I ran into a few problems while developing the code for this project:

  • How to adjust the timing interval value
  • How to start & stop the timing cycle
  • How to switch timing ranges

For adjusting the timing interval I had originally planned to use pushbuttons, however, after playing with the idea I decided against it. I found that it was much quicker and more user friendly to use a potentiometer as a virtual selector switch. In order to do this I used the map function, to divide up the potentiometer’s analog input values into the specified number of steps.

Starting and stopping the timing cycle was not as easy as it first appeared because the simplest way to wait a specific amount of time between events is to use the delay function. The problem with this is that while the program is delaying for the set amount of time, no other commands are being run and inputs are not recognized. To get around this I used a technique I found on the Arduino website which blinks an LED without using the delay function. Instead it sets a preset interval and then checks how much time has past using the millis function until enough time has gone by to trigger the desired event. This allows the processor to keep scanning the code while the timing cycle is taking place. Now if I want to cancel the timing cycle I can do so without resetting the Arduino.

To switch timing ranges I used this clever piece of code that allows you to use one button for two functions. When the button is pressed the Arduino keeps track of how long it was pressed. For short presses it performs one function and for longer presses it does another. I used this method to implement both timing range switching as well as toggling between set mode and timing mode as shown in the video below.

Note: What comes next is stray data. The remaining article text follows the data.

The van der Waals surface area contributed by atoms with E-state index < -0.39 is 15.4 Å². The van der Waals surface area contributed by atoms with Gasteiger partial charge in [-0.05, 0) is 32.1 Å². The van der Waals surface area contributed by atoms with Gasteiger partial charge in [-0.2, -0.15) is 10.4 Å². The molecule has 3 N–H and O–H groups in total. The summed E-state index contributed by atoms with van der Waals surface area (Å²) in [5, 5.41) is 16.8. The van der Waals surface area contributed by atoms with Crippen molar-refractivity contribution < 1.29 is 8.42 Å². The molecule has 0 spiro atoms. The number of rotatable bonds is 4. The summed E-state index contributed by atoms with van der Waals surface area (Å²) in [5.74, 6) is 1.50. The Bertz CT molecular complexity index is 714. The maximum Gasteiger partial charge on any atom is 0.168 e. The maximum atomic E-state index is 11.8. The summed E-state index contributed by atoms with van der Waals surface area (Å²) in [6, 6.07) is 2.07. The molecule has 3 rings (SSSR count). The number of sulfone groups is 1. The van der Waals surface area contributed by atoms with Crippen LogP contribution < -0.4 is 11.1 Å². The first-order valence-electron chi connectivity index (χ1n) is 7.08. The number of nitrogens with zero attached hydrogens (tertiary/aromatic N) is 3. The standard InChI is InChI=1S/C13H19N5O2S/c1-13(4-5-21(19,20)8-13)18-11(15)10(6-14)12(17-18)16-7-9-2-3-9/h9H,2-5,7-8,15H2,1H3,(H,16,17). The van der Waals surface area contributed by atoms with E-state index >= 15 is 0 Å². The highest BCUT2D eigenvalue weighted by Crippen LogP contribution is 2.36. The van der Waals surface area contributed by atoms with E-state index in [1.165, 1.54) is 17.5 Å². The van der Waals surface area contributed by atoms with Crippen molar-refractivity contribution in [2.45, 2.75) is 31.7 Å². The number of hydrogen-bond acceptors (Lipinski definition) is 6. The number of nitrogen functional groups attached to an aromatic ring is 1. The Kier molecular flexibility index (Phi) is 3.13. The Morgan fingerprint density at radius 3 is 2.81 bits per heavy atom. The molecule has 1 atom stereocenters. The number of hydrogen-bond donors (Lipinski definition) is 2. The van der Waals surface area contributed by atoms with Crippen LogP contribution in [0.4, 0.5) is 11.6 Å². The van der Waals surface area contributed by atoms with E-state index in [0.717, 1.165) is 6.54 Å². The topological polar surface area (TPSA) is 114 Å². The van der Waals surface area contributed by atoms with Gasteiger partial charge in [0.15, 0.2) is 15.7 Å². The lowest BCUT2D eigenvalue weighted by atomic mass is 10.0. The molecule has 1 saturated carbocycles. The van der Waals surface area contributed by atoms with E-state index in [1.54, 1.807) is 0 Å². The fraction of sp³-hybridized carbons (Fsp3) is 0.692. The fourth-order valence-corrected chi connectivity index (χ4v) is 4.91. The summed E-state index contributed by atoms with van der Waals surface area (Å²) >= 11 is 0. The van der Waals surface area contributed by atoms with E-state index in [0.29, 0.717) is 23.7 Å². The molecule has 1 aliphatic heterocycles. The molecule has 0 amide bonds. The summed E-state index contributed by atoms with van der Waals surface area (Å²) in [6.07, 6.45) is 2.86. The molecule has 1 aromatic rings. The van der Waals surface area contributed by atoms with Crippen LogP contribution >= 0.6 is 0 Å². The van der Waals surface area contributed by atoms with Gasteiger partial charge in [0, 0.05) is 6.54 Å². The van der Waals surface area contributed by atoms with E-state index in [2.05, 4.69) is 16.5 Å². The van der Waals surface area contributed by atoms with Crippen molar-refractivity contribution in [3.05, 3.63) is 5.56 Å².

After getting all of my code together I assembled my new intervalometer in a 6″X4″X2″ project box from Radioshack. This is somewhat oversized for these purposes, but it’s cheap and readily available. Overall I am very pleased with this project. The responsiveness of the interface is very good and it triggers my camera shutter perfectly. The two timing ranges I preset in the unit are 5-60 seconds in 5 second steps and 30 seconds to 10 minutes in 30 second steps. These should cover the most common intervals I will use, and I can change them at any time if I have to. This is by far the most complicated Arduino coding that I have done and it was a great learning experience. Check out the video below for a demonstration of the device.


Note: the LCD requires the updated LiquidCrystal Library, checkout this tutorial if you are using version 0016 or earlier of the Arduino software.

Arduino Punk Console 8 Step Sequencer

APCAPC-faceThe arduino punk console is a simple tone generator that is capable of making some cool audio sequences. I’ve always enjoyed playing around with different audio equipment (see my analog synthesizer) and this looked like a cool project when I saw it on the Make Blog. It is a fairly straightforward project that uses an arduino to handle all of the switch and potentiometer inputs and generate the tones. What is especially fantastic about this is the flexibility afforded by having a reprogrammable controller instead of a hard-wired sound generator. That said I haven’t modified the original code yet.

APC-insideWhile the original project was good (see also this Instructable), I made the following changes for my version of the arduino punk console:

  1. Eliminate the LCD screen – I wanted to make my version as cheap as possible and I thought the LCD was somewhat unnecessary for a simple project such as this since it doesn’t display very valuable information.
  2. Scratch build the arduino board – Similar to other DIY arduinos (see here & here) I’ve done before based off of the Boarduino design, I had the parts and building it myself cut the cost of the unit.
  3. 9V AC adapter power – I have found it is much more convenient to power many of my projects with an AC adapter instead of batteries as it saves having to access the inside of the unit for battery replacement and the portability provided by battery power is rarely necessary.
  4. Substitute 5K ohm potentiometers – I’m not sure why the original project used 100k ohm potentiometers, but I had a bunch of 5k’s around and they worked fine.
  5. No speaker – I was planning on using an external amplifier so I replaced the speaker with a mono 1/8″ audio jack.
  6. Eliminate the volume control potentiometer – Again, because I am using an external amplifier I don’t need another volume control.

Check out the video below of the sequencer in action:

Freeduino (Arduino Clone Kit)